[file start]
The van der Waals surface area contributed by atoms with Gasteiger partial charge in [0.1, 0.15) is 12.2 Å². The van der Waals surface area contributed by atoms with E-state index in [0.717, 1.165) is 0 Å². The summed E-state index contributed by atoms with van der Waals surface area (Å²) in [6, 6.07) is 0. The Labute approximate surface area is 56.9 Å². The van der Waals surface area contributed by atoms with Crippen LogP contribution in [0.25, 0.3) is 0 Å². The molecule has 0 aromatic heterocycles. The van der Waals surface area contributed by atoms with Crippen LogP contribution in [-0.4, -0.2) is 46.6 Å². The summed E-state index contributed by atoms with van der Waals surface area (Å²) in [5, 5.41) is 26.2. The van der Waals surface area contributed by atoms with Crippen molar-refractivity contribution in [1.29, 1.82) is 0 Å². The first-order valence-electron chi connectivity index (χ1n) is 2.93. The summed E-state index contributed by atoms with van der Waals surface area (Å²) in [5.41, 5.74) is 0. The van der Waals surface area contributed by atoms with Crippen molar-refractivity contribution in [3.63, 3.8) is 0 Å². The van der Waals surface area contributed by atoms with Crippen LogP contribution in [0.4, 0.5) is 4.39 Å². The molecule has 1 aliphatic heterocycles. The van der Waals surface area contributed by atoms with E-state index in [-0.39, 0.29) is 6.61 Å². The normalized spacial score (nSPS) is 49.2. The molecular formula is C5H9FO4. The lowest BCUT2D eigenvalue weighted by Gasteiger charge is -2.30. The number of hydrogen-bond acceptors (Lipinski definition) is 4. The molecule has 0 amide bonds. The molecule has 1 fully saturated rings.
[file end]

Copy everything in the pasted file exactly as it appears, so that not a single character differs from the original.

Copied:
The van der Waals surface area contributed by atoms with Gasteiger partial charge in [0.1, 0.15) is 12.2 Å². The van der Waals surface area contributed by atoms with E-state index in [0.717, 1.165) is 0 Å². The summed E-state index contributed by atoms with van der Waals surface area (Å²) in [6, 6.07) is 0. The Labute approximate surface area is 56.9 Å². The van der Waals surface area contributed by atoms with Crippen LogP contribution in [0.25, 0.3) is 0 Å². The molecule has 0 aromatic heterocycles. The van der Waals surface area contributed by atoms with Crippen LogP contribution in [-0.4, -0.2) is 46.6 Å². The summed E-state index contributed by atoms with van der Waals surface area (Å²) in [5, 5.41) is 26.2. The van der Waals surface area contributed by atoms with Crippen molar-refractivity contribution in [1.29, 1.82) is 0 Å². The first-order valence-electron chi connectivity index (χ1n) is 2.93. The summed E-state index contributed by atoms with van der Waals surface area (Å²) in [5.41, 5.74) is 0. The van der Waals surface area contributed by atoms with Crippen molar-refractivity contribution in [3.63, 3.8) is 0 Å². The van der Waals surface area contributed by atoms with Crippen LogP contribution in [0.4, 0.5) is 4.39 Å². The molecule has 1 aliphatic heterocycles. The van der Waals surface area contributed by atoms with E-state index in [-0.39, 0.29) is 6.61 Å². The normalized spacial score (nSPS) is 49.2. The molecular formula is C5H9FO4. The lowest BCUT2D eigenvalue weighted by Gasteiger charge is -2.30. The number of hydrogen-bond acceptors (Lipinski definition) is 4. The molecule has 0 amide bonds. The molecule has 1 fully saturated rings.